An integrated approach is proposed, in which the project and key stakeholders work together jointly. This is centred on building strong partnerships between communities, extension workers and the KFCP project.
Title: Rubber crops management specialist
Location: Based in Palangkaraya with frequent travel to villages in the KFCP area.
Period of service: Two months commencing as soon as possible (with potential for extension)
Reporting to: Regional Program Manager of CARE Indonesia Central Kalimantan
Responsibilities and outputs
1. Assess the current cultural and agronomic practices of rubber farmers and make recommendations for yield enhancement and quality improvement. The consultant will develop a detailed report of current practices of farmers to manage rubber crops in each unit settlement. This report will provide inputs to the existing farmer field school curriculum, including:
– Difference between clones and regeneration through seeds. This information will enable farmers to better select planting materials.
– Nursery management. Farmers receive training in grafting and basic nursery management.
– Plot selection, choice of appropriate crop mixtures, use of peat lands and proper peat land management for rubber on shallow peat. This involves as well:
• Mitigate flood and acid soil impact through the introduction to surjan or simpuk and jalur systems. Surjan is a system based on raised beds, mostly through collecting organic matter (bush vegetation, rice straw). Jalur is a traditional planting system which will allow other forest plants to grow. In the end, this practice will form jungle rubber or rubber agro-forest.
• Design of appropriate tree crop mixtures. Farmers are already experimenting with mixed systems.
– Crop establishment, intercropping and tree care. Poor tree care leads to diseases. In particular white root disease (Rigidoporus micropus) which spreads through plantations. It can be controlled biologically through trichoderma to be applied on a six monthly basis.
– Better management of fire use. Farmers will be trained in improved management of fire aiming at reducing reliance.
– Participatory monitoring through the use of farmer led agro-ecosystem analysis. This tool which entails monitoring of crop performance, observing weather patterns and changes in the eco-systems has proven to be a powerful learning tool because it structures observations farmers make on a daily basis well. The results, drawings and graphs, allow for discussion and sharing of experience.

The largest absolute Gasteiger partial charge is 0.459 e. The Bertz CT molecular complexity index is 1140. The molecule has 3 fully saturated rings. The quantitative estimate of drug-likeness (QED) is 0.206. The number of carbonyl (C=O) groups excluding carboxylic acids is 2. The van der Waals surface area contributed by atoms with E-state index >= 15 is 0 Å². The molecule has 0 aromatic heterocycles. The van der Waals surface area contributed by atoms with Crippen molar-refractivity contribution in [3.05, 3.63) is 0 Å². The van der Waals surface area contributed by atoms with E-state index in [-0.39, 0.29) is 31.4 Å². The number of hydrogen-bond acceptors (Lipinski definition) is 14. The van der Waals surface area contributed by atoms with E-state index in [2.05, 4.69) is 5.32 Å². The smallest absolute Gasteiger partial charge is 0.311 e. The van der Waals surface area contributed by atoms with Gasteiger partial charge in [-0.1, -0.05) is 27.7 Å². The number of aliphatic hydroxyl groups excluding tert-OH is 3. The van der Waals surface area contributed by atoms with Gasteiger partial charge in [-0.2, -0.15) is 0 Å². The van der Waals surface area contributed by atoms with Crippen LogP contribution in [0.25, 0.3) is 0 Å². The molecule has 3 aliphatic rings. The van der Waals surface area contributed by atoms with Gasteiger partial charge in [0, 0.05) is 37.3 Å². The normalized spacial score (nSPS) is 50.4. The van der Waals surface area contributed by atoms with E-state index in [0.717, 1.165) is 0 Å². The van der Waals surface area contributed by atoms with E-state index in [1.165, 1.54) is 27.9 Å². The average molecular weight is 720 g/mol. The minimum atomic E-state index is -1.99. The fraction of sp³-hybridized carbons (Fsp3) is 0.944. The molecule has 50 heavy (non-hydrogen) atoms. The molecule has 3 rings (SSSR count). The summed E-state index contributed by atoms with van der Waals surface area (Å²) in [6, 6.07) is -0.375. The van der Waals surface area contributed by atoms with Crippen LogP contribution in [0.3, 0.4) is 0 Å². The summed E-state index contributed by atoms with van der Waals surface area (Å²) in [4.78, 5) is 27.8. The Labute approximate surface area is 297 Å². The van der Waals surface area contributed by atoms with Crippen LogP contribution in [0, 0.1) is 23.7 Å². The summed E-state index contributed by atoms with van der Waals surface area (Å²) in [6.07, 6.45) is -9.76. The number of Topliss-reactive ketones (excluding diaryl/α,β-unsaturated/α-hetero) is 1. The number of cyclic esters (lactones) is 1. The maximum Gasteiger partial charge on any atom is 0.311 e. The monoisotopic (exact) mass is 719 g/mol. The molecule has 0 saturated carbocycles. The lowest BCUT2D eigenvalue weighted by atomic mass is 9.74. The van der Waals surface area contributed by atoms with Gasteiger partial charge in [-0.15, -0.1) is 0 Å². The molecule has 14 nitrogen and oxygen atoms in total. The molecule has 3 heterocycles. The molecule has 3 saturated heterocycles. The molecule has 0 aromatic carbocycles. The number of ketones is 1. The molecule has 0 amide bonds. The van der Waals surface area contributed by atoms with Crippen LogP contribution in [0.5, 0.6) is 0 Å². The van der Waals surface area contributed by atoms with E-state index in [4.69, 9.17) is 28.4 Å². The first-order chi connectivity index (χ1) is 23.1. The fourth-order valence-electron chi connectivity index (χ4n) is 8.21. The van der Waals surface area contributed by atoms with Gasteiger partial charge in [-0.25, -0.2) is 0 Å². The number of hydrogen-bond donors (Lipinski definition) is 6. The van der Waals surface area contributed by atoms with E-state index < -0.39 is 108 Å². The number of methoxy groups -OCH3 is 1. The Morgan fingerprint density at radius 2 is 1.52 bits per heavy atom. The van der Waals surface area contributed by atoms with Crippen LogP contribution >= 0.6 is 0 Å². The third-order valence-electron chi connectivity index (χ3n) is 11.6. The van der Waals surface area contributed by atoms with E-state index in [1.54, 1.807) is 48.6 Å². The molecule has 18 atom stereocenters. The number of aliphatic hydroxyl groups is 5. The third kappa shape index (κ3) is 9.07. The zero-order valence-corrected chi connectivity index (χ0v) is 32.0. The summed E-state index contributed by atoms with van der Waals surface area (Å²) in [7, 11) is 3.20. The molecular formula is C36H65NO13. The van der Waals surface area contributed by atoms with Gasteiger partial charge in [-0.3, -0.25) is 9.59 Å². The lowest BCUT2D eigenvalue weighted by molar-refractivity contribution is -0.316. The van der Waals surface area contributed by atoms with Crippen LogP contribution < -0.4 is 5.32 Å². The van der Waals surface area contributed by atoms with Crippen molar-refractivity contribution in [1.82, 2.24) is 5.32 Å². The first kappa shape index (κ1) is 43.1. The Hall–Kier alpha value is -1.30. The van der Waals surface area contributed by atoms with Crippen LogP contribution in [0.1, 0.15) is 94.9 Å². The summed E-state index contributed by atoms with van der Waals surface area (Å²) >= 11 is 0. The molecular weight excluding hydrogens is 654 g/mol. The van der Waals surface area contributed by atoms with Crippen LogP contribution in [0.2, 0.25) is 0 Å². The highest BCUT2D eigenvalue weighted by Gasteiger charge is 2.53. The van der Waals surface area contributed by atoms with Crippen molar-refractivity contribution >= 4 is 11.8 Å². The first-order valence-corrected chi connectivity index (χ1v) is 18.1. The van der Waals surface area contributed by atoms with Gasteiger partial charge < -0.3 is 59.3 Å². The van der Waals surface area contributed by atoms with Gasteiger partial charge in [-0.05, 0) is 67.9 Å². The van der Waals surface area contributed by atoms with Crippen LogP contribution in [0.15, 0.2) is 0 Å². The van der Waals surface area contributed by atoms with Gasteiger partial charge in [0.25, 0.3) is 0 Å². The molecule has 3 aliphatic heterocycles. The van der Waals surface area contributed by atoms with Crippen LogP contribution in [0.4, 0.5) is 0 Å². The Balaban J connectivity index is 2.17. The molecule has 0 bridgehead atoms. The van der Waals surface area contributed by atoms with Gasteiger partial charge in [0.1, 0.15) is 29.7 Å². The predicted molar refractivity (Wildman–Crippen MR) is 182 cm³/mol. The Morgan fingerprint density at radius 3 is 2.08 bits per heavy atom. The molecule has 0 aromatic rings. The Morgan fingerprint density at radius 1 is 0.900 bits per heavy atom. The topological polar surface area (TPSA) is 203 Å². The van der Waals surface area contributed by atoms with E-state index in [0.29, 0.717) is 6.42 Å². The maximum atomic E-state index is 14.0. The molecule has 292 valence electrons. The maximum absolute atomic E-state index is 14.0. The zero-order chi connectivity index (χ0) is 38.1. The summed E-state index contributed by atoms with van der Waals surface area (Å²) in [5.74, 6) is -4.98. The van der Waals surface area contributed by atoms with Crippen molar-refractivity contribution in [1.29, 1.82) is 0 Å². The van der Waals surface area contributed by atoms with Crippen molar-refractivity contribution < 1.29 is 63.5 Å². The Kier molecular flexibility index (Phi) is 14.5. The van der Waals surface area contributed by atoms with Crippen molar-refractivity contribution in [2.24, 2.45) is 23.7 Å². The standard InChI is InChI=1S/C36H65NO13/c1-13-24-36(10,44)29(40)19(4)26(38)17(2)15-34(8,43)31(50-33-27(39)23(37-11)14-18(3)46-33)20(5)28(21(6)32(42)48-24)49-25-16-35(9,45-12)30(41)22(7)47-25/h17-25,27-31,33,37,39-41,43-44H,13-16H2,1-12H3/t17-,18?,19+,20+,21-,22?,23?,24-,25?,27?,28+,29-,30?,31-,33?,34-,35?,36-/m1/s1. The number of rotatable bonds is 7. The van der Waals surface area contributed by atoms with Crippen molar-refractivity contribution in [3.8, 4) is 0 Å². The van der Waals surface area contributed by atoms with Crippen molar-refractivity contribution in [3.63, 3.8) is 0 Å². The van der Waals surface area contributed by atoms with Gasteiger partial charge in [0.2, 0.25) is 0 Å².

2. Develop detailed implementation strategy in each KFCP unit settlements to stimulate rubber agro-forests on mineral soils.
To stimulate rubber cultivation on mineral soils, fields and plots need to be identified. Farmers moving from peat land to other soils will incur additional costs. Acid sulphate soils are in particularly difficult to farm. Detailed farm monitoring, using systems CARE have used, should enable identifying a reasonable incentive level to stimulate farmers to move farmers out of peat lands. A hectare based systems is to be developed. This could include incentives for improved land and crop management.
The recommended strategy will be described in detail on the report. The consultant will present the findings to KFCP managers and district working group which will use it as basis to create input or performance-based payment.
1. Prepare work plan with CARE’s Community Engagement team in Palangkaraya; field visits to observe farmers in managing rubber crops in each each unit settlement.
2. Develop detailed report and recommendations.
3. Modify existing FFS curriculum.
Conduct of the work
During the contract the consultant will report directly to Regional Program Manager of CARE Indonesia Central Kalimantan. During the consultation period, the Community Engagement Team will assist the consultant by providing necessary resources as needed.
Qualifications and Work Experience CARE seeks assistance from consultants/organizations with the following:
1. Demonstrated knowledge and experience:
– Expert knowledge of rubber plantations management and rubber cultivation.
– Field related experience to rubber plantation.
2. The desired language skills for this position:
– High quality written and spoken English and Bahasa Indonesia.
– Highly desirable in written and spoken Dayak (Ngaju) and Banjar.
3. The desired competencies and interpersonal skills for this position:
– Willing to work in remote locations.
– Familiarity with multilateral, bilateral, and international NGO program approach.
– Good communication skill.
– Good interpersonal skill.
Interested consultants are requested to express their interest in this assignment as follows:
• Brief narrative proposal on the approach to the assignment
• Estimate of fees for consultant and other costs if any
• CV including list of relevant assignments and any other factors that demonstrate suitability for the assignment
Please submit your applications before August 4, 2011 to CARE International Indonesia, Human Resources Unit:
“Only qualified applicants will be shortlisted”